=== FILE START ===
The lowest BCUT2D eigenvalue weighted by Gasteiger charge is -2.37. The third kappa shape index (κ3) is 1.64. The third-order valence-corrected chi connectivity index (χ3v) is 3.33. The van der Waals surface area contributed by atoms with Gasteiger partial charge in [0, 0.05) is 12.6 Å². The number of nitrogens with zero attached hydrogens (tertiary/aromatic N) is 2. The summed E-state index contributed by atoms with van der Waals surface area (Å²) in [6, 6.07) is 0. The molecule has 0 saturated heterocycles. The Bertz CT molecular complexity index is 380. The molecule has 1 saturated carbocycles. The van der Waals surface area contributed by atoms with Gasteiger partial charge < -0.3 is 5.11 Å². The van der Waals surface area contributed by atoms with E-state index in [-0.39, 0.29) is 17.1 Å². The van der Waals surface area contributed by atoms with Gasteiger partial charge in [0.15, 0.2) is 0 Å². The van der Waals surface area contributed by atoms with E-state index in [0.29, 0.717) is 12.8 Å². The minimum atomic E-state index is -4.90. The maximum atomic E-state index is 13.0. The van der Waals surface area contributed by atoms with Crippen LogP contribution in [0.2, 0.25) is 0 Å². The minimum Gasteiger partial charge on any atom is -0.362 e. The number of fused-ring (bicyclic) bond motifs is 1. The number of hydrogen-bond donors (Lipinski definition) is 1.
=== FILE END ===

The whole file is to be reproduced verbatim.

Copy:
The lowest BCUT2D eigenvalue weighted by Gasteiger charge is -2.37. The third kappa shape index (κ3) is 1.64. The third-order valence-corrected chi connectivity index (χ3v) is 3.33. The van der Waals surface area contributed by atoms with Gasteiger partial charge in [0, 0.05) is 12.6 Å². The number of nitrogens with zero attached hydrogens (tertiary/aromatic N) is 2. The summed E-state index contributed by atoms with van der Waals surface area (Å²) in [6, 6.07) is 0. The molecule has 0 saturated heterocycles. The Bertz CT molecular complexity index is 380. The molecule has 1 saturated carbocycles. The van der Waals surface area contributed by atoms with Gasteiger partial charge < -0.3 is 5.11 Å². The van der Waals surface area contributed by atoms with E-state index in [-0.39, 0.29) is 17.1 Å². The van der Waals surface area contributed by atoms with Gasteiger partial charge in [0.15, 0.2) is 0 Å². The van der Waals surface area contributed by atoms with E-state index in [0.29, 0.717) is 12.8 Å². The minimum atomic E-state index is -4.90. The maximum atomic E-state index is 13.0. The van der Waals surface area contributed by atoms with Crippen LogP contribution in [0.2, 0.25) is 0 Å². The minimum Gasteiger partial charge on any atom is -0.362 e. The number of fused-ring (bicyclic) bond motifs is 1. The number of hydrogen-bond donors (Lipinski definition) is 1.